WSP Middle East’s Project Director, Tom Hoban has featured in a recent Gulf News article discussing the benefits of paternity leave in the initial days of parenthood.
Our HR Director and Director – Shared Services, Caroline Parsons also offered comment for the article on the role WSP is playing to advocate flexible parental leave policies in our industry and region.
Here’s an excerpt from the full article, titled ‘How UAE’s paternity leave is keeping families together’:
How are UAE firms helping their employees?
A number of firms, including Gulf News, have been actively helping families bond in those initial days of parenthood. Omar Channawi, CEO at Procter & Gamble Middle East, East and West Africa and General Export Markets, tells Gulf News in an interview that paternity leave is just as important as maternity leave and must be recognised as such by firms. “We believe that caring for your home and family has no gender and recognise the positive impact this has on families and on the overall environment of gender equality.
Another company, WSP, also offers paid parental leave. Caroline Parsons, HR Director & Director – Shared Services, explains that running a family is a job for both parents. “Traditional ideas surrounding gender roles place a disproportionate amount of pressure on women to take time off and take care of their children after giving birth. This removes the opportunity for fathers to help with caregiving and hinders the adjustment phase that all new families experience.
“When it comes to paternity cover, the policy we have had in place since 2014 has offered new fathers the UAE’s now mandatory five days of leave, and the flexibility of this certainly remains very unique in comparison to many other organisations and geographies across the Middle East,” she explains.
Why is it so important for a dad to spend time with their newborn?
There’s no denying that taking care of a child - especially in the first few days post delivery - is tough work. A couple must navigate the new truth of having a whole person who cannot talk but has all the needs of a living, breathing human being, complete dependency, and a terrible, awful sleep cycle.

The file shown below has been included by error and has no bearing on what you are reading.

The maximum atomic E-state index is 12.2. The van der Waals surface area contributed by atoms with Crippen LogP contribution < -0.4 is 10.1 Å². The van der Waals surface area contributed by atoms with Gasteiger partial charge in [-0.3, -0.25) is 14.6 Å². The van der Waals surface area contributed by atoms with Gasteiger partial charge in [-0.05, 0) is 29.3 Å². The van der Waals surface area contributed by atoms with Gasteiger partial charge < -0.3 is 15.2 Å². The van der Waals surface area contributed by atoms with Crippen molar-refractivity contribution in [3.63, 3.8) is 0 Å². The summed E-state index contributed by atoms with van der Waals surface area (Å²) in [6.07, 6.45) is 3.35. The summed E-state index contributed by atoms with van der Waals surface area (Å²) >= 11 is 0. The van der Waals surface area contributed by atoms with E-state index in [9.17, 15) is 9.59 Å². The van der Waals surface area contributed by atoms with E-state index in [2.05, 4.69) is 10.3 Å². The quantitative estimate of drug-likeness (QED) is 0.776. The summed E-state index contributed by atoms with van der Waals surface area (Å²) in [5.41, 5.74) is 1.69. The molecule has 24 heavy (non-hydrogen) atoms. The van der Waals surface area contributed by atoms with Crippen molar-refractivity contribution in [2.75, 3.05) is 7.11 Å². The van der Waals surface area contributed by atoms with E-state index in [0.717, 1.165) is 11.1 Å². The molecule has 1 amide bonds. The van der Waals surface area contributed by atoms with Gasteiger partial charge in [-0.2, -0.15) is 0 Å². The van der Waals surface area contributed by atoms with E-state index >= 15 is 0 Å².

Add to this the roller coaster of emotions that are wending down the new mum’s body whereby she may be dealing with the baby blues or even post-partum depression; the fact that there may not be a familial support system nearby; and anxiety caused by a lack of sleep and the joy - and so fear - of losing a newborn, and it’s just too much to take on alone.
Tom Hoban, of WSP, recalls: “For the first few days - my wife had a C-section so her mobility was impaired so I was doing a lot of the heavy lifting and taking care of the feeding of him and things like that. Definitely feel like it helped us establish the bond and some routine as well when I returned to work after the paternity leave. We have our own little time together and even today, I feed him in the morning and give him a bath at night - that’s our little routine. So it helped us establish that bond.”
The 2019 UNICEF report says: “Giving parents the opportunity to bond with their infants at this critical phase in a child’s life ensures essential preventive care, and healthy development in childhood and across the lifespan.” It adds that fathers who take paternity leave are more involved in early childcare, share household work more equally, and can support mothers’ breastfeeding – all of which help to reduce post-partum depression.”
Geeta Ramakrishnan, Wellness and Ontological Coach, adds: “Parenting is a joint responsibility, and the awareness is prevalent in this generation, much more than the last. The fact in itself entails a need for paternity leave alongside maternity leave. Once the little one comes into your world, the more hands, the better. And bonding with the new baby is a not-to-be-missed emotional experience for both parents."
Hoban explains that the pandemic makes paternity leave all that more important. “With the pandemic it’s more difficult for our parents to travel and for anyone to travel to give that support, so I thought it was even more important given the situation that I took the paternity leave.”
And it’s proved to be a boon; he says he will “100 per cent” use the option to take paternity leave if the need arises.
To access the full article, click here.